Battle of the Digital Brands: Ford vs. GM

In this week’s edition of Battle of the Digital Brands, we look under the hood of two of companies that have defined America for the last 100 years: Ford and General Motors.

Facebook: Over 1.5 million people like Ford; an additional 4 million like Mustang, Ford’s iconic brand. The company has a deep history, going back 109 years. The timeline effectively and artistically showcases the evolution of the company through images (everything from the first Model-T to the revolutionary assembly line) and links to stories about the company. There are 12 different links within Facebook that take users to photos, announcements, videos, events, news, other Ford-related brand pages, contests where users can swap their cars, enter a photo contest. The company posts several times a day, posting news, images and asking fans questions. Ford seems to use Facebook as a key tool product promotion, but in an engaging and not markety way.

Twitter: Ford execs Scott Monty and Craig Daitch manage the Ford Twitter account. It is a model for all brands on the social networking site. Beyond engaging its roughly 130,000 followers, the company posts frequently and responds to many who tweet out to the brand. Each tweet is followed by either Scott’s or Craig’s initials, giving the brand a human face. There are promotional tweets, naturally, but many are just communicating with fans. The duo have some fun, such as a post last week tweaking GM for pulling ads from Facebook. It shows not only the competitive nature of the brands, but also that Ford is planting its flag in the social space.

YouTube: There are 57,000 people following 344 videos on Ford’s YouTube page, racking up just a hair under 5 million views. Videos range in content — from interviews with company executives to branded series (Reddit’s Alexis Ohanian swaps his ride for a Ford Focus) to videos of features in Ford cars. Ford appears to be using YouTube as a brand awareness and promotional vehicle in a creative way.

Mobile site: The mobile site greets visitors with rotating banners about Ford products and sales event. Links take you to a vehicle showroom, dealer locations, dealer inventories, local quotes as well as links to personalized owner information site, certified pre-owned cars, and roadside assistance. Ford provides a deep mobile experience on its site.

Mobile app: Ford has several apps in the iTunes app store. One app lets people customize a Mustang; another app lets people virtually drive a Ford Fusion; a third app gives details and images about the 2013 Lincoln MKZ. There’s also an app that lets users emulate the the MyFord Touch, a technology system inside new Ford cars.

Facebook: GM has 380,000 fans on its Facebook page and the timeline image is a quadrant of logos of different GM brands. The timeline itself goes back to the company’s founding in 1908. Much like Ford, GM’s history is intertwined with that of the nation’s. The company’s 2009 reorganization efforts are clearly highlighted in the timeline. Images, links and videos are peppered throughout the site, as are posts that ask questions to its fans. With last week’s brouhaha, where the company announced it would not be advertising on Facebook, it posted on Facebook that while it will not be advertising on the platform, it will continue to talk daily with its fans.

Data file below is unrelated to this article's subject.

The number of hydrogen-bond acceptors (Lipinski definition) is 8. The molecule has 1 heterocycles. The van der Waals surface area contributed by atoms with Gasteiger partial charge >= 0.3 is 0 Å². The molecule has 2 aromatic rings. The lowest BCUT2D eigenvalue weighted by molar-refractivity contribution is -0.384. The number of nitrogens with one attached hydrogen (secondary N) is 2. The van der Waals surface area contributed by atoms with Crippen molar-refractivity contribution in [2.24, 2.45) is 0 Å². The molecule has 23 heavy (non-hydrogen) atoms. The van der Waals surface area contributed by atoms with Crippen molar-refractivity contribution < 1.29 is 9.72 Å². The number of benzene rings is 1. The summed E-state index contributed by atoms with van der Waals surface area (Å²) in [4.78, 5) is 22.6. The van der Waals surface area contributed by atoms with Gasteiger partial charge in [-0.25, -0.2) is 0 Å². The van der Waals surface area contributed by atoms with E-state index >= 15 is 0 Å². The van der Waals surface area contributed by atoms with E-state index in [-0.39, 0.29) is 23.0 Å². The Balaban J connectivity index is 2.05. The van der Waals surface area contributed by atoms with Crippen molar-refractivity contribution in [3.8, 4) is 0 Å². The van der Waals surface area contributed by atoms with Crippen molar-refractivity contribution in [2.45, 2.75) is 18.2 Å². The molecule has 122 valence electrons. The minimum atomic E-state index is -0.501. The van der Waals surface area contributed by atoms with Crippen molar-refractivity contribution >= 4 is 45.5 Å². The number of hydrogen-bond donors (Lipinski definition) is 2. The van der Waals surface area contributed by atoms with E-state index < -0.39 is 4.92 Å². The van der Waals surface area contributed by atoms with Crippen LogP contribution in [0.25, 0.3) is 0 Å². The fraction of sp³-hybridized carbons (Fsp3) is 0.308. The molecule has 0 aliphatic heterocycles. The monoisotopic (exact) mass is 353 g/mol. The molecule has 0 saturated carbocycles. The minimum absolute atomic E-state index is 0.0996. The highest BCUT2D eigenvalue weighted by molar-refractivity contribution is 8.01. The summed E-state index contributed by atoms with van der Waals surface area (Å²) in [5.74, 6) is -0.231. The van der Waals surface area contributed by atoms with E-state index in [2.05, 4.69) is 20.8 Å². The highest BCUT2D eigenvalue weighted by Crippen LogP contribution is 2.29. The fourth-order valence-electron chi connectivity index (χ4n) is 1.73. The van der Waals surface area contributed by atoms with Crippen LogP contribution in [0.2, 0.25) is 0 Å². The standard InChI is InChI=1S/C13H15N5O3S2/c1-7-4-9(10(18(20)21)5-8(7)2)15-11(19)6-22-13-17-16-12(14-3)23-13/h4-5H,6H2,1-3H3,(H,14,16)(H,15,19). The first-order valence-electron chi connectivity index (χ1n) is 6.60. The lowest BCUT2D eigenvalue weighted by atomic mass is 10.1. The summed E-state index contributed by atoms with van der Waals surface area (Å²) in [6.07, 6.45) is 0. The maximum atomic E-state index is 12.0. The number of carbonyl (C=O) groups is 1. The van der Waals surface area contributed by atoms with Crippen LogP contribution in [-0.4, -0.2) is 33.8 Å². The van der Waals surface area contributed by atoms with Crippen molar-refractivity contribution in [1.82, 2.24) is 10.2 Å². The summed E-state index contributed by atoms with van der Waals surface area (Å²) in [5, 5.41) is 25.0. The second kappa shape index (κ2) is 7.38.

Twitter: General Motors has 56,000 followers on Twitter and is operated by four people. The account takes a similar approach to Ford’s Dynamic Duo in what, how and how often they tweet. Tweets range from promotional to informative to customer service to @ replies. The operators also include the author’s initials to put some humanity to a faceless organization.

YouTube: GM’s main YouTube page is branded as GMBlogs. It has 344 videos, 1,700 subscribers and 3.2 million views. Videos include the car company’s “Faces of GM” series that highlights its employees as well as older videos from Fritz Henderson, the CEO who replaced Rick Wagoner after Wagoner stepped down at the request of President Obama. The YouTube page is where GM parks its corporate branding videos. The company also has a Chevrolet YouTube page that, like Ford’s Facebook Mustang page, gets more views than the corporate page.

Mobile site: GM’s site introduces visitors to “the new General Motors” with a video and text about the company. Links let visitors choose a brand, view latest news, a link for careers and a link for investors.

Mobile app: GM has at least 17 apps in the app store. There are brand specific apps, like myGMC, myCadillac, my Chevrolet, myBuick. The Chevy Dealer app is for GM dealership personnel that helps dealers submit customer quotes and display Chevrolet models, among other tools. The consumer-facing app, Chevrolet Showroom showcases cars and trucks, and lets users choose interior and exterior colors, as well as search dealer inventory. There’s also a Chevy Game Time app that was built to get people “experience the Super Bowl in a whole new way” while also giving away 20 Chevys and other prizes.

: Both auto manufacturers clearly understand the power of the social world, and each uses Facebook, Twitter and YouTube in creative ways. This was a tough battle as both brands do social exceptionally well and each should be considered as a solid template for other brands in the social world. Ford wins out because of its social hub, Ford Social, where people congregate to connect on all things Ford.

Mobile: Again, both companies do mobile well. But Ford’s mobile site is deep and rich, giving it the slight edge over GM.

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